* Jettisoned a provision in the original bill that would have established a three-member panel of lawyers appointed by the U.S. Department of Justice and the Federal Trade Commission (FTC) to settle fee disputes between merchants and card providers; and * Adopted a provision that prohibit the use of an unlawful boycott by merchants under the antitrust exemption.

CU-backed candidates win Ala. Ga. races

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WASHINGTON (7/17/08)-- Two candidates with credit union support, vying for U.S. House slots in Alabama, have succeeded in their runoff races and will go on to the general election. In Alabama’s second district, State Rep. Jay Love defeated State Sen. Harri Ann Smith, a community banker, in a GOP runoff. Love next will face Montgomery Mayor Bobby Bright, a Democrat, in the November 15 election. They are vying for a House seat vacated by retiring Rep. Terry Everett (R-Ala.). In the fifth district GOP runoff, credit union-backed candidate and casualty insurance executive Wayne Parker prevailed over Huntsville-based attorney Cheryl Guthrie. Parker is seeking to replace retiring incumbent Rep. Bud Cramer (D-Ala.) and will face State Sen. Parker Griffith (D) in November. The Credit Union National Association (CUNA) and state league supported both successful candidates. Alabama CU League President Gary Wolter has said of Love and Parker that each has shown himself to be a leader who understands “credit unions, and our issues, and how important credit unions are for so many people.” In a separate race, CUNA Political Director Trey Hawkins noted that in a Georgia primary Rep. John Lewis, a Democrat, easily won what was supposed to be his toughest election in years. “All incumbents in Georgia won their primaries, but our biggest concern was the race involving Lewis, a strong supporter of credit unions,” Hawkins said noting that Lewis is one of 149 co-sponsors of the Credit Union Regulatory Improvements Act (CURIA, H.R. 1537). The Georgia CU League mobilized on Lewis’ behalf providing such support as campaign volunteers. “Lewis should have no trouble in the general,” Hawkins predicted. CUNA’s Credit Union Legislative Action Council (CULAC) made contributions to the successful candidates - $10,000 to each.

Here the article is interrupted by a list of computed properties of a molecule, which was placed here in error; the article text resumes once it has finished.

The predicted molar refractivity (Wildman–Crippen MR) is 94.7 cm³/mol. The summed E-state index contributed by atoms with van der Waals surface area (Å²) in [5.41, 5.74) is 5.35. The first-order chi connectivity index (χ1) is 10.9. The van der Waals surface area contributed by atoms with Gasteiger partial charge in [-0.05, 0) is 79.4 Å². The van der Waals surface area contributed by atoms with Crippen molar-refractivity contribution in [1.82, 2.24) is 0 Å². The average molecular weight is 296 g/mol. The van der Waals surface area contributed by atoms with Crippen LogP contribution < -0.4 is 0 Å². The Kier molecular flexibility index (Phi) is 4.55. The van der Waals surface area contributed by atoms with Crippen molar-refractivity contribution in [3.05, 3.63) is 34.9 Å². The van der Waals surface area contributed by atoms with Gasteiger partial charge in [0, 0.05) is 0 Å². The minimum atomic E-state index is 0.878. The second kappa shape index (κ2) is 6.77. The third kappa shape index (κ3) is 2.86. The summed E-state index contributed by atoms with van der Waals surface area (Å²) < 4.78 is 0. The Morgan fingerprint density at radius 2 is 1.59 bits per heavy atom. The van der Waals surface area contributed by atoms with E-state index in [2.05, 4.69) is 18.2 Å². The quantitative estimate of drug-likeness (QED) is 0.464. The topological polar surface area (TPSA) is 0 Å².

NCUA liquididates tiny CU

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ALEXANDRIA, Va. (7/17/08)--The National Credit Union Administration (NCUA) announced Wednesday it has liquidated Meriden F. A. FCU. Call report data shows the Meriden, Conn. credit union was well capitalized with a 24% net worth ratio the end of the first quarter, but it appears burgeoning loan delinquencies may have sunk the tiny credit union. The agency announcement said simply that its decision to liquidate was made after determining the credit union was insolvent and had no prospects for restoring viable operations. Meriden FCU served 206 members and had assets just under $338,000 at the time of liquidation. The NCUA Asset Management and Assistance Center will issue checks to individuals holding verified share accounts in the Meriden F. A. Federal Credit Union within one week.

Fryzel Johnson work through transition

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National Credit Union Administration (NCUA) Board Chairman Designate Michael E. Fryzel (left) and Chairman JoAnn Johnson. (Photo provided by NCUA) Click for larger view
ALEXANDRIA, Va. (7/16/08)--National Credit Union Administration (NCUA) Board Chairman Designate Michael E. Fryzel met with Chairman JoAnn Johnson and senior NCUA staff during a two-day visit to Washington July 15-16, as part of his preparation for assumption of the NCUA Chairmanship later this month. "Chairman Johnson and I had an excellent discussion," said Fryzel. "It was a very useful opportunity to draw on her knowledge and experience, and she continues to be extraordinarily helpful and gracious during this transition. That discussion, along with numerous other meetings I had during my visit, will no doubt prove beneficial when I commence service as NCUA Chairman." Fryzel last month reiterated his priorities as NCUA chairman: “vigilant and thorough supervision, emphasis on safety and soundness, and dedication to protecting the consumer.” “The credit union industry, now entering its second century, has proven itself valuable to America's consumers and as such has a right to expect fair, consistent, common-sense regulation,” he said. “It is my commitment to conduct my chairmanship in that manner."